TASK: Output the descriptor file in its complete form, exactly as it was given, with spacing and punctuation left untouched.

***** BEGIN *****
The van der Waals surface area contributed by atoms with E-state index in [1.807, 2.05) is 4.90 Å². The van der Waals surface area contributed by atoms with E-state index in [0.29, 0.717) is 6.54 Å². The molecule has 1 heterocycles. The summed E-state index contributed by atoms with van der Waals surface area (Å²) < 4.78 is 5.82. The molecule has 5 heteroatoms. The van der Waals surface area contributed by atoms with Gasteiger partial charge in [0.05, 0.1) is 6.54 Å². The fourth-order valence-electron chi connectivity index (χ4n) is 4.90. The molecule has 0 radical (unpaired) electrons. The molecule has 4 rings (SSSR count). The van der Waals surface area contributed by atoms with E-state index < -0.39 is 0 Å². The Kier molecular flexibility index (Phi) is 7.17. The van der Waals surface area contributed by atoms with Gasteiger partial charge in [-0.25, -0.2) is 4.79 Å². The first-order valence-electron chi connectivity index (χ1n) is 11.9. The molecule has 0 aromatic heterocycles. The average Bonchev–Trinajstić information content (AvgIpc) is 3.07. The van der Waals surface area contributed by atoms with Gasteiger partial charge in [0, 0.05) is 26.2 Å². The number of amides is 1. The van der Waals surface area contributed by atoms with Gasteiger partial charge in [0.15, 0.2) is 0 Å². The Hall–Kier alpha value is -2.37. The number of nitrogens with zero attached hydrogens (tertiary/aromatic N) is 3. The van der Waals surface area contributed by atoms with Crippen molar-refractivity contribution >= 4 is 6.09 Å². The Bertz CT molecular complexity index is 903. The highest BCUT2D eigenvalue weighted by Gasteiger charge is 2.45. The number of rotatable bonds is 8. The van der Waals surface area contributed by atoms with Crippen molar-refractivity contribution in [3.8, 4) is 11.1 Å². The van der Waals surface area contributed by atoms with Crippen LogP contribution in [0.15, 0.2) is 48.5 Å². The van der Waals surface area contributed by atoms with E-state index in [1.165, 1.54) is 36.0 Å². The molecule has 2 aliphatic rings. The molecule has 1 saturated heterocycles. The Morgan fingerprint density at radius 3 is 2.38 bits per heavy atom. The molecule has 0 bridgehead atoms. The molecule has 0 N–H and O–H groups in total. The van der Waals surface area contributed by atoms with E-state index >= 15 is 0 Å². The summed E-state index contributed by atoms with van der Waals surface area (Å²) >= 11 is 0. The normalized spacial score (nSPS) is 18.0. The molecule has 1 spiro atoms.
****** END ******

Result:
The van der Waals surface area contributed by atoms with E-state index in [1.807, 2.05) is 4.90 Å². The van der Waals surface area contributed by atoms with E-state index in [0.29, 0.717) is 6.54 Å². The molecule has 1 heterocycles. The summed E-state index contributed by atoms with van der Waals surface area (Å²) < 4.78 is 5.82. The molecule has 5 heteroatoms. The van der Waals surface area contributed by atoms with Gasteiger partial charge in [0.05, 0.1) is 6.54 Å². The fourth-order valence-electron chi connectivity index (χ4n) is 4.90. The molecule has 0 radical (unpaired) electrons. The molecule has 4 rings (SSSR count). The van der Waals surface area contributed by atoms with E-state index < -0.39 is 0 Å². The Kier molecular flexibility index (Phi) is 7.17. The van der Waals surface area contributed by atoms with Gasteiger partial charge in [-0.25, -0.2) is 4.79 Å². The first-order valence-electron chi connectivity index (χ1n) is 11.9. The molecule has 0 aromatic heterocycles. The average Bonchev–Trinajstić information content (AvgIpc) is 3.07. The van der Waals surface area contributed by atoms with Gasteiger partial charge in [0, 0.05) is 26.2 Å². The number of amides is 1. The van der Waals surface area contributed by atoms with Gasteiger partial charge in [0.15, 0.2) is 0 Å². The Hall–Kier alpha value is -2.37. The number of nitrogens with zero attached hydrogens (tertiary/aromatic N) is 3. The van der Waals surface area contributed by atoms with Crippen molar-refractivity contribution >= 4 is 6.09 Å². The Bertz CT molecular complexity index is 903. The highest BCUT2D eigenvalue weighted by Gasteiger charge is 2.45. The number of rotatable bonds is 8. The van der Waals surface area contributed by atoms with Crippen molar-refractivity contribution in [3.8, 4) is 11.1 Å². The van der Waals surface area contributed by atoms with Crippen LogP contribution in [0.15, 0.2) is 48.5 Å². The van der Waals surface area contributed by atoms with E-state index in [1.165, 1.54) is 36.0 Å². The molecule has 2 aliphatic rings. The molecule has 1 saturated heterocycles. The Morgan fingerprint density at radius 3 is 2.38 bits per heavy atom. The molecule has 0 bridgehead atoms. The molecule has 0 N–H and O–H groups in total. The van der Waals surface area contributed by atoms with E-state index >= 15 is 0 Å². The summed E-state index contributed by atoms with van der Waals surface area (Å²) >= 11 is 0. The normalized spacial score (nSPS) is 18.0. The molecule has 1 spiro atoms.